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Jan 15, 2011 (Vol. 31, No. 2)

Overcoming Lab Automation Challenges

Flexibility Is Essential as There Is No Such Thing as One-Size-Fits-All Instrumentation

  • The bioindustry has, in its essence, been about translational medicine, and it is strictly the rise of high throughput (and, hence, automation) that has permitted its development. As several presenters at the upcoming “LabAutomation” meeting acknowledge, effecting the subtle refinements for successful automation of cell culture, experimentation, data collection, and analysis in translational medicine R&D requires some agility of approach and an understanding of complexity.

    Gary Smejkal, research assistant at the Harvard Catalyst Laboratory for Innovative Translational Technologies and an affiliate assistant professor at University of New Hampshire’s Hubbard Center for Genome Studies, likens the demands for automation to aspects of a particular myth.

    “There is no ‘bed of Procrustes’,” Smejkal asserts. “In Greek mythology, Procrustes was a host who offered guests a magical bed that would adapt to one’s body size. But the bed wasn’t magical: he would either stretch guests out on a rack or cut their legs, to make them fit. The moral in automation is that there is no one-size-fits-all, whether for reagents or platforms.

    “A DNA hexamer translates to about 4,096 possible sequences. By comparison, if you take a hexapeptide that is six amino acids long, you have 64 million possible sequences. It’s less straightforward than DNA analysis,” he notes. Furthermore, proteins of potential pharmaceutical interest are often expressed in low abundance, confounded further by the broad concentration range over which proteins are expressed.

    “In human plasma, the mass of albumin is nearly 10 billion times greater than that of cell-signaling proteins like the interleukins,” Smejkal observes. All this creates a challenge for effective isolation and collection. Much about any sample-prep strategy will depend on the particular downstream applications and whether the proteins of interest are membrane or cytoplasmic proteins, for instance.

    Smejkal cites advantages of a Pressure Cycling Technology (PCT) sample-preparation system by Pressure BioSciences that applies an oscillating pressure to release nucleic acids, small molecules, and proteins “rapidly and reproducibly,” in a way designed to minimize the denaturing effects of thermal and chemical methods. The system thus offers reported benefits over bead beaters, sonicators, homogenizers, and mortar-and-pestle grinding.

    The PCT platform comprises two main components: a Pressure BioSciences Barocycler® instrument, which alternates pressures from ambient to up to 35,000 psi, and single-use processing containers called Pulse tubes.

    “Proteomic sample preparation is one of the areas for which automation has the furthest to go; strides are being made but we still need better automation for proteomics. We can’t afford 80% or 70% efficiency,” Smejkal insists. “We need to access all the protein constituents of a sample, even the low-abundance proteins, and do this without bias for some proteins—for example, higher-abundance ones—over others.”

  • Microchromatography

    Click Image To Enlarge +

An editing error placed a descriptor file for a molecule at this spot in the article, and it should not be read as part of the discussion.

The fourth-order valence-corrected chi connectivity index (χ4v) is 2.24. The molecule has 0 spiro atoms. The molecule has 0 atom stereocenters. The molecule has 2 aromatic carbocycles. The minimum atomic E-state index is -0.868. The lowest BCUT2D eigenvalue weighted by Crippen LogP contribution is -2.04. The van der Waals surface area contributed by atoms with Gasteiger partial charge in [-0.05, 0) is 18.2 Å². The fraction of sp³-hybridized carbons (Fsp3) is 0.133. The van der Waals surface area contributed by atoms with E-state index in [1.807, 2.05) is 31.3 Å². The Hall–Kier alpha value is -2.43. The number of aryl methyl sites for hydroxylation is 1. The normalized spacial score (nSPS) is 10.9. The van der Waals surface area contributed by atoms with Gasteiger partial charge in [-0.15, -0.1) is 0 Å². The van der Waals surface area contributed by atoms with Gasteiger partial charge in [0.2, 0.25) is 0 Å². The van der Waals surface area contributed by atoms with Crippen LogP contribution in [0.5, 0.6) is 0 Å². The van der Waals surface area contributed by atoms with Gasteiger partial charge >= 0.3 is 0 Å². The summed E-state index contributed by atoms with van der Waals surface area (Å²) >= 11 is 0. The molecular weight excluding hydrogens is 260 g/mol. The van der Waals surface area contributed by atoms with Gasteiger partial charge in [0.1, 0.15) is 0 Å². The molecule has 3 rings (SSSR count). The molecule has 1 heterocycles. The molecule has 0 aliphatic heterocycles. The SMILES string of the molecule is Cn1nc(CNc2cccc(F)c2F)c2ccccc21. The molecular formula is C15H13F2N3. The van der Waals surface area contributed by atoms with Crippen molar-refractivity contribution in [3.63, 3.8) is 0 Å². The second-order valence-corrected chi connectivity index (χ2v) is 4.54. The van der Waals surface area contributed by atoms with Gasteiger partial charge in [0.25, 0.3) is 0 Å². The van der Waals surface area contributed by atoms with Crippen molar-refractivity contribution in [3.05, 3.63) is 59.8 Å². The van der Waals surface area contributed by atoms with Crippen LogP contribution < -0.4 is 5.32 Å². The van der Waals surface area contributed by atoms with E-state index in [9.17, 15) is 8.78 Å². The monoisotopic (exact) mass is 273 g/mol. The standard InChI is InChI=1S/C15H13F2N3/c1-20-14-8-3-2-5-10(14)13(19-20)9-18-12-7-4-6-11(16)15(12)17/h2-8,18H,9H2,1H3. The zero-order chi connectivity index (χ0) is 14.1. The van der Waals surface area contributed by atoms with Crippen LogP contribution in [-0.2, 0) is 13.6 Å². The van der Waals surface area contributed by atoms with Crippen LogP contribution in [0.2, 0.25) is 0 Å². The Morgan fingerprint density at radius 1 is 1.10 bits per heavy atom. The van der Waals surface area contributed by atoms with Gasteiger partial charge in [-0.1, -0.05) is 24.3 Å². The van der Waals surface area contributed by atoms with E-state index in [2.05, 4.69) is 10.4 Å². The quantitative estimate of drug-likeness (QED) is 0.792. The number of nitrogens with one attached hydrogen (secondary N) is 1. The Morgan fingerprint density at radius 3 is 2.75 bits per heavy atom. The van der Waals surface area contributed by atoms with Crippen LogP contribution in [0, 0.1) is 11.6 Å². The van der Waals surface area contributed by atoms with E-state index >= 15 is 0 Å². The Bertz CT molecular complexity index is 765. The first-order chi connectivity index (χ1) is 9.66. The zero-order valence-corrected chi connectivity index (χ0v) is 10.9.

AssayMAP disposable high-throughput micro-chromatography cartridges provide purified and quantifiable targets for further analysis. The cartridges may be operated on the Agilent Bravo 96AM outfitted with ultra-low dead volume probe syringes for precise positive-displacement flow control through the cartridges in either direction.

    Control of flow rate and the capacity for quantification are among the key requirements for meaningful automation of sample preparation.

    Scott Fulton, founder and CEO of BioSystem Development, highlights details of a platform that will be co-launched with Agilent Technologies at “LabAuto”.

    The collaborative effort centers on BioSystem Development’s AssayMap® technology for high-throughput microchromatography, which is built around a cartridge device with a 5 µL volume bed of chromatographic resin (or other solid-phase support), designed to function either as a spin column or with an automated liquid-handling system. The cartridges function as miniaturized chromatography columns to allow a range of affinity-based or physical chromatographic separations and enzymatic reactions, says Fulton.

    “We’ve combined Agilent’s Bravo automated 96-channel robotic liquid handlers with our AssayMAP microchromatography probe syringe technology, where the cartridge is coupled directly to small syringes mounted in the head of the liquid handler,” Fulton explains.

    “These allow very precise control of flow rate, down to the microliters-per-minute range or even slower, in up to an entire microplate of 96 cartridges at once.” The result is an automated platform for “precise separations and enzymatic digestions” on disposable, 5 µL packed-bed columns in a 96-channel SBS standard microplate format.

    “With the technology, we’re able to do applications like microplate ELISAs that normally might take 4 to 24 hours. With the packed-bed format and enhanced mass transport our technology affords, the binding reactions occur much faster. We can do the same ELISA on an entire plate in about 30 minutes, fully automated, without changing the reagents at all. This is critical for companies that have already invested into successful assay validation,” Fulton acknowledges.

    Going forward, Agilent is to market protein-purification offerings built on the joint platform and expand the AssayMAP content portfolio. BioSystem Development will develop new chemistries and bring new “content partners” into the AssayMAP alliance, says Fulton.

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